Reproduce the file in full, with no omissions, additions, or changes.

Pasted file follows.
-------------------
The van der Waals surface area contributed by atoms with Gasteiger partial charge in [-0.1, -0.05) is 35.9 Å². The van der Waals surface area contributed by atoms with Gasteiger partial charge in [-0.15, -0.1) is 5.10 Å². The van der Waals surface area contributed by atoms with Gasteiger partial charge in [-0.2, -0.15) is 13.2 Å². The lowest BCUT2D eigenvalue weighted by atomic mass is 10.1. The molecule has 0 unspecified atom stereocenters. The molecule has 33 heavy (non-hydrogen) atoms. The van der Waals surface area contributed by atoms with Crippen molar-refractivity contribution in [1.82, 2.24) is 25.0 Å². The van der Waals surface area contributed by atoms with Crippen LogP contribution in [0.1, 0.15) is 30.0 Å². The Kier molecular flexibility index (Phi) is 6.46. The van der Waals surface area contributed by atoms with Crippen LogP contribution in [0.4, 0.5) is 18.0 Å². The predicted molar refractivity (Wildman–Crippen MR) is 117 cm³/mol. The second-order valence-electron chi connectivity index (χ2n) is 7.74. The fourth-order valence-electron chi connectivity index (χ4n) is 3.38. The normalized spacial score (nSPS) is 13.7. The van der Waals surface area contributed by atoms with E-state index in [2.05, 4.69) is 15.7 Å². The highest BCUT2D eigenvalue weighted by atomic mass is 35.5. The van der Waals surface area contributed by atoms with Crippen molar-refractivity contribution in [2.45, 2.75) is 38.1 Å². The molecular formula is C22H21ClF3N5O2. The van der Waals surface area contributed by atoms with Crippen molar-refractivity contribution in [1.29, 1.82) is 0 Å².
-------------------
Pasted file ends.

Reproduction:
The van der Waals surface area contributed by atoms with Gasteiger partial charge in [-0.1, -0.05) is 35.9 Å². The van der Waals surface area contributed by atoms with Gasteiger partial charge in [-0.15, -0.1) is 5.10 Å². The van der Waals surface area contributed by atoms with Gasteiger partial charge in [-0.2, -0.15) is 13.2 Å². The lowest BCUT2D eigenvalue weighted by atomic mass is 10.1. The molecule has 0 unspecified atom stereocenters. The molecule has 33 heavy (non-hydrogen) atoms. The van der Waals surface area contributed by atoms with Crippen molar-refractivity contribution in [1.82, 2.24) is 25.0 Å². The van der Waals surface area contributed by atoms with Crippen LogP contribution in [0.1, 0.15) is 30.0 Å². The Kier molecular flexibility index (Phi) is 6.46. The van der Waals surface area contributed by atoms with Crippen LogP contribution in [0.4, 0.5) is 18.0 Å². The predicted molar refractivity (Wildman–Crippen MR) is 117 cm³/mol. The second-order valence-electron chi connectivity index (χ2n) is 7.74. The fourth-order valence-electron chi connectivity index (χ4n) is 3.38. The normalized spacial score (nSPS) is 13.7. The van der Waals surface area contributed by atoms with E-state index in [2.05, 4.69) is 15.7 Å². The highest BCUT2D eigenvalue weighted by atomic mass is 35.5. The van der Waals surface area contributed by atoms with Crippen molar-refractivity contribution in [2.45, 2.75) is 38.1 Å². The molecular formula is C22H21ClF3N5O2. The van der Waals surface area contributed by atoms with Crippen molar-refractivity contribution in [1.29, 1.82) is 0 Å².